6 HPV Facts All Women Need to Know

2. Vaccination doesn’t guarantee protection

HPV vaccine in a vial next to a syringe

Vaccination only protects you against some HPV strains. | iStock.com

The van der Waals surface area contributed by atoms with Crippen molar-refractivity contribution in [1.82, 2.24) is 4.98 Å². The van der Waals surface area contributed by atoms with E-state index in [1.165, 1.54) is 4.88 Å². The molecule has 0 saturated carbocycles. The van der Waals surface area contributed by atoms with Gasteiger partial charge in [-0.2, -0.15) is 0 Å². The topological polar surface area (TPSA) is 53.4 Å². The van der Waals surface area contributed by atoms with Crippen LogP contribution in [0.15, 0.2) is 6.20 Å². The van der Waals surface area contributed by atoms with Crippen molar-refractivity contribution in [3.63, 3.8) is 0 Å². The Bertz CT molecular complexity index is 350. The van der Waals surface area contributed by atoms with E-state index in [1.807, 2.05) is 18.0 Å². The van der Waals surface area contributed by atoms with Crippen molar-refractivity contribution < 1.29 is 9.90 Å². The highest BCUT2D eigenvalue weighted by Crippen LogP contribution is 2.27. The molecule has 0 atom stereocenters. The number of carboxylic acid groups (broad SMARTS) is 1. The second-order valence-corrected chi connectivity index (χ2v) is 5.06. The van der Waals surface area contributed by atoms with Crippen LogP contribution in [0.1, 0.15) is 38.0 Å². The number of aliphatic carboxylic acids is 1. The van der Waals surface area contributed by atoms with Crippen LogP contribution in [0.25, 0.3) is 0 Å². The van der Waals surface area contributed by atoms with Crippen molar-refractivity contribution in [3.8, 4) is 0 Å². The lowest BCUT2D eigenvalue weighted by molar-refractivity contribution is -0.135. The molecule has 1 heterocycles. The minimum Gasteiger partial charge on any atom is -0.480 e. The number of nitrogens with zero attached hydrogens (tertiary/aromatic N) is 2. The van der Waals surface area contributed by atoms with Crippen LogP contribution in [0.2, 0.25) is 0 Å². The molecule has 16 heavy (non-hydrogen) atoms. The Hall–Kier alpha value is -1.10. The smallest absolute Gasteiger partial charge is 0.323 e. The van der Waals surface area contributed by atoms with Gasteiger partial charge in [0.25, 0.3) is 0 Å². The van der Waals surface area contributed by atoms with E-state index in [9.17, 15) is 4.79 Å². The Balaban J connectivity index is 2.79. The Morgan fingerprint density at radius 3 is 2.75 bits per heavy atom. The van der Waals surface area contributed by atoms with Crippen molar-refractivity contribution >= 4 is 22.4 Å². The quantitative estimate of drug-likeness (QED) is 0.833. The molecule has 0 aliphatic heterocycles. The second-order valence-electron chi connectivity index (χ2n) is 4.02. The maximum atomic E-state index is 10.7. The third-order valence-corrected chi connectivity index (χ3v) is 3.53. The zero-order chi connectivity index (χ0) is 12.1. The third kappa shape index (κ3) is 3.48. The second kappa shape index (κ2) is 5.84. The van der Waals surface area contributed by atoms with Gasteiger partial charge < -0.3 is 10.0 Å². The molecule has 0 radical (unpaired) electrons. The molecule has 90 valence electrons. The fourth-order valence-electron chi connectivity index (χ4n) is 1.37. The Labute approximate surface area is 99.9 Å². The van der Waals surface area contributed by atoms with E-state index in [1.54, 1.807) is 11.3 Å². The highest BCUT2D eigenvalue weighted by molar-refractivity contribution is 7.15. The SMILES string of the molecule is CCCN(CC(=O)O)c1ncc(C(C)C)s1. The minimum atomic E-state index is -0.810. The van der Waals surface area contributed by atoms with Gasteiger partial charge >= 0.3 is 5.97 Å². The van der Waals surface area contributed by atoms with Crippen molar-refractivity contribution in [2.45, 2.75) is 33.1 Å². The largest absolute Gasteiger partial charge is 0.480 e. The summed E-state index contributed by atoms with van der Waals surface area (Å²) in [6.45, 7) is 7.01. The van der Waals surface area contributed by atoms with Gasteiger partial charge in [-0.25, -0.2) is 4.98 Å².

Everyone breathed a sigh of relief when the first HPV vaccine was released in 2006, thinking it essentially eliminated the risk of contracting the infection. But even if everyone follows the CDC’s recommendation to get vaccinated, or have their child vaccinated at around age 11 or 12, there is still no guarantee. Women’s Health points out while the vaccines target the strains most responsible for cancer, they don’t cover all the bases. There also isn’t any research for long-term efficacy, with most studies limited to around five years. Getting vaccinated is absolutely important, but it’s not an excuse to be careless.

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